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EDITORIAL | Using Nuclear Power Plant as a ‘Nuclear Shield’ is a Recipe for Nuclear Disaster

IAEA Director General Rafael Mariano Grossi has expressed strong concern about the risk of a nuclear disaster as Russian troops use the plant as an attack base.

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A serviceman with a Russian flag on his uniform stands guard near the Zaporizhzhia Nuclear Power Plant in the course of Ukraine-Russia conflict outside the Russian-controlled city of Enerhodar in the Zaporizhzhia region, Ukraine August 4, 2022. REUTERS/Alexander Ermochenko/File Photo

Russia is occupying the Zaporizhzhia nuclear power plant as a military base for attacking Ukraine. This is an outrageous act as the power plant is prone to a serious radioactive accident. The immediate evacuation of Russian troops should be demanded.

As fighting intensified from August 5, rockets have been fired at the Zaporizhzhia nuclear power plant in southern Ukraine, landing around the spent fuel storage facility and damaging radiation monitoring detectors. One reactor has also been forced to shut down.

If spent fuel and reactors were to be damaged, it would affect numerous countries. Has Russia learned nothing from its Chernobyl nuclear accident in Ukraine during the former Soviet era?

The Zaporizhzhia Nuclear Power Plant houses six nuclear reactors. It is the largest nuclear power plant in Europe, producing 20% of Ukraine's total electricity.

Russian troops, who began their invasion of Ukraine at the end of February this year, have occupied the Zaporizhzhia nuclear power plant since March 4, with a fire breaking out on the power plant premises as they broke in.

Members of the State Emergency Service attend nuclear disaster response drills amid shelling of Zaporizhzhia Nuclear Power Plant, as Russia's attack on Ukraine continues. August 17, 2022. REUTERS/Dmytro Smolienko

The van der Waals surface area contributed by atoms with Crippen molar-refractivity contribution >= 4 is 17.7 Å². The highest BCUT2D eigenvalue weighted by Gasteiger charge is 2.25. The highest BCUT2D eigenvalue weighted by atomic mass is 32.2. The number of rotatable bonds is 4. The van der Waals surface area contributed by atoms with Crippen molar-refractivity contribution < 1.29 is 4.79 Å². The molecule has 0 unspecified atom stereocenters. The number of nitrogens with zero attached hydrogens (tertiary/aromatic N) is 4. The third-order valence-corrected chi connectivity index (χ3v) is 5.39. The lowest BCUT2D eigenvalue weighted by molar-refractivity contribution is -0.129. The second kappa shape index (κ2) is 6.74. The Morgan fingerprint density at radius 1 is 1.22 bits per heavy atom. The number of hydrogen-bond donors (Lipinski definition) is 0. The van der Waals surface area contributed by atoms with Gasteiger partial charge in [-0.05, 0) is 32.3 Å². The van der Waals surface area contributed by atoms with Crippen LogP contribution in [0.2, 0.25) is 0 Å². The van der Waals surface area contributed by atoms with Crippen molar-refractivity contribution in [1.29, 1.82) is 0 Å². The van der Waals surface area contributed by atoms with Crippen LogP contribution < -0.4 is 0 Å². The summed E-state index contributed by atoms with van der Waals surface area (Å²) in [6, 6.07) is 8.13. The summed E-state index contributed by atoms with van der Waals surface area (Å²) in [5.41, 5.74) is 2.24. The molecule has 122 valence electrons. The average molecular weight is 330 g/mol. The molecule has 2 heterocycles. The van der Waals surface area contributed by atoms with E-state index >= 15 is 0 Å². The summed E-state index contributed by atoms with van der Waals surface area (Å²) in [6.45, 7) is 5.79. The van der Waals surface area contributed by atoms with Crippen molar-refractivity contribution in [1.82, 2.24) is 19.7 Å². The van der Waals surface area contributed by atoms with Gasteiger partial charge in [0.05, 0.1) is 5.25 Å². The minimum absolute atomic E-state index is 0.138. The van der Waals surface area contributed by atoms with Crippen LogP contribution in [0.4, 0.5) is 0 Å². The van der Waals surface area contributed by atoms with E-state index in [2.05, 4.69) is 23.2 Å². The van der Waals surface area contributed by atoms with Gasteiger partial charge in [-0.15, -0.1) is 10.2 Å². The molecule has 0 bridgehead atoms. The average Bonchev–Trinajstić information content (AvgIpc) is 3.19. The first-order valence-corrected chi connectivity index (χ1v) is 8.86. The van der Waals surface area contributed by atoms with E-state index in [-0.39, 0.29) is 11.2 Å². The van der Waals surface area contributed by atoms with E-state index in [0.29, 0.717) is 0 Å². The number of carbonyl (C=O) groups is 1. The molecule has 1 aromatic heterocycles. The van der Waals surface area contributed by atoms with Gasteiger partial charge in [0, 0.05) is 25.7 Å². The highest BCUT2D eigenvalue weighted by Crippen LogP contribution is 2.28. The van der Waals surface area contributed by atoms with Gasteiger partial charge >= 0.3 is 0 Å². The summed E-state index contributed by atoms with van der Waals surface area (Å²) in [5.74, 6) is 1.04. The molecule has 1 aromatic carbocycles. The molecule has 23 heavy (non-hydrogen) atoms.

Echoes of Military Occupation of Chernobyl

The Russian military also occupied the decommissioned Chernobyl nuclear power plant for a time, but later withdrew. At the Zaporizhzhia nuclear power plant, Russian troops have reportedly brought many weapons with them into the premises and have been using it as a base for staging attacks. 

This cunning and outrageous maneuver uses the nuclear power plant as a "nuclear shield" against the Ukrainian military's counterattack, even while Russia launches rockets and fires other weapons against them from the plant.

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The Russian side has claimed that the Ukrainian military shelled the power plant, but is this really the case? One thing is clear: shelling would not have occurred without the Russian military’s occupation of the plant.

International Atomic Energy Agency (IAEA) Director General Rafael Mariano Grossi has expressed strong concern about the risk of a nuclear disaster, calling for access to the facility in his comments to the UN Security Council.

Adding to the danger is the ignorance of Russian soldiers. There is information that they dug up radioactive soil to build trenches and were exposed to radiation during their occupation of Chernobyl.

Violation of International Agreements

Ukraine's Zaporizhia nuclear power plant, attacked by Russian troops on March 4 (Reuters from a YouTube capture from a camera at the same nuclear power plant)

Article 56 of the Geneva Convention on Armed Conflict prohibits attacks on nuclear power plants. The Russian military, which entered the plant with tanks, has been in violation of the treaty since March 4. 

Chances of a nuclear disaster are increasing by the minute as the Russian military amasses its forces toward southern Ukraine, where the Zaporizhzhia nuclear power plant is located. 

Only the Russian president, Vladimir Putin, can avert a nuclear disaster.

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(Read this editorial in Japanese at this link.)

Author: Editorial Board, The Sankei Shimbun

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